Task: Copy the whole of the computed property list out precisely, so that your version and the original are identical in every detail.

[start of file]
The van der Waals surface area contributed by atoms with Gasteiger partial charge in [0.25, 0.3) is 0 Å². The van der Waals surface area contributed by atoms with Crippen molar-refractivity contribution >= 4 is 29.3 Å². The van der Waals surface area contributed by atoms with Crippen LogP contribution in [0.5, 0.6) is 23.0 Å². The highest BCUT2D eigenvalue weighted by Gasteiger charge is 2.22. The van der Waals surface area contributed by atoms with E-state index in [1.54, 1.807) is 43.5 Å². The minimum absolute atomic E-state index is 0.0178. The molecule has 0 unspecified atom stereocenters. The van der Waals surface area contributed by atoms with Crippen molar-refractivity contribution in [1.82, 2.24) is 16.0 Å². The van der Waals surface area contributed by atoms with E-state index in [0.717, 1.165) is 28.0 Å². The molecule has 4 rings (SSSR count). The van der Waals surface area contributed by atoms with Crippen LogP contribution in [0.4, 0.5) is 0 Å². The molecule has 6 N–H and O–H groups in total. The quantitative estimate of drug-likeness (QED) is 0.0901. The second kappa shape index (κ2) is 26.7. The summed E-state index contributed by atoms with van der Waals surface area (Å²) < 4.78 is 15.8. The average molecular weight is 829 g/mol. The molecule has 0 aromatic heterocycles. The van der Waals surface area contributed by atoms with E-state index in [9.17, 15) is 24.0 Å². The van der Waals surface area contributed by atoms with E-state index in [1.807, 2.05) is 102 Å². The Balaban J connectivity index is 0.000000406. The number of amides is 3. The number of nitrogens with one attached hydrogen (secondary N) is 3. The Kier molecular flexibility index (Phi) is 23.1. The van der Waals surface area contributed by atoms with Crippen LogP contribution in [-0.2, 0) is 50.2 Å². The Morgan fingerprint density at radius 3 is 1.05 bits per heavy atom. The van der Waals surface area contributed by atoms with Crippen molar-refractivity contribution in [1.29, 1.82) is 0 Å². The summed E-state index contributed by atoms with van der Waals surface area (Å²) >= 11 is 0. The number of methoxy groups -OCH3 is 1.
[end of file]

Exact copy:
The van der Waals surface area contributed by atoms with Gasteiger partial charge in [0.25, 0.3) is 0 Å². The van der Waals surface area contributed by atoms with Crippen molar-refractivity contribution >= 4 is 29.3 Å². The van der Waals surface area contributed by atoms with Crippen LogP contribution in [0.5, 0.6) is 23.0 Å². The highest BCUT2D eigenvalue weighted by Gasteiger charge is 2.22. The van der Waals surface area contributed by atoms with E-state index in [1.54, 1.807) is 43.5 Å². The minimum absolute atomic E-state index is 0.0178. The molecule has 0 unspecified atom stereocenters. The van der Waals surface area contributed by atoms with Crippen molar-refractivity contribution in [1.82, 2.24) is 16.0 Å². The van der Waals surface area contributed by atoms with E-state index in [0.717, 1.165) is 28.0 Å². The molecule has 4 rings (SSSR count). The van der Waals surface area contributed by atoms with Crippen LogP contribution in [0.4, 0.5) is 0 Å². The molecule has 6 N–H and O–H groups in total. The quantitative estimate of drug-likeness (QED) is 0.0901. The second kappa shape index (κ2) is 26.7. The summed E-state index contributed by atoms with van der Waals surface area (Å²) < 4.78 is 15.8. The average molecular weight is 829 g/mol. The molecule has 0 aromatic heterocycles. The van der Waals surface area contributed by atoms with E-state index in [9.17, 15) is 24.0 Å². The van der Waals surface area contributed by atoms with E-state index in [1.807, 2.05) is 102 Å². The Balaban J connectivity index is 0.000000406. The number of amides is 3. The number of nitrogens with one attached hydrogen (secondary N) is 3. The Kier molecular flexibility index (Phi) is 23.1. The van der Waals surface area contributed by atoms with Crippen LogP contribution in [-0.2, 0) is 50.2 Å². The Morgan fingerprint density at radius 3 is 1.05 bits per heavy atom. The van der Waals surface area contributed by atoms with Crippen molar-refractivity contribution in [1.29, 1.82) is 0 Å². The summed E-state index contributed by atoms with van der Waals surface area (Å²) >= 11 is 0. The number of methoxy groups -OCH3 is 1.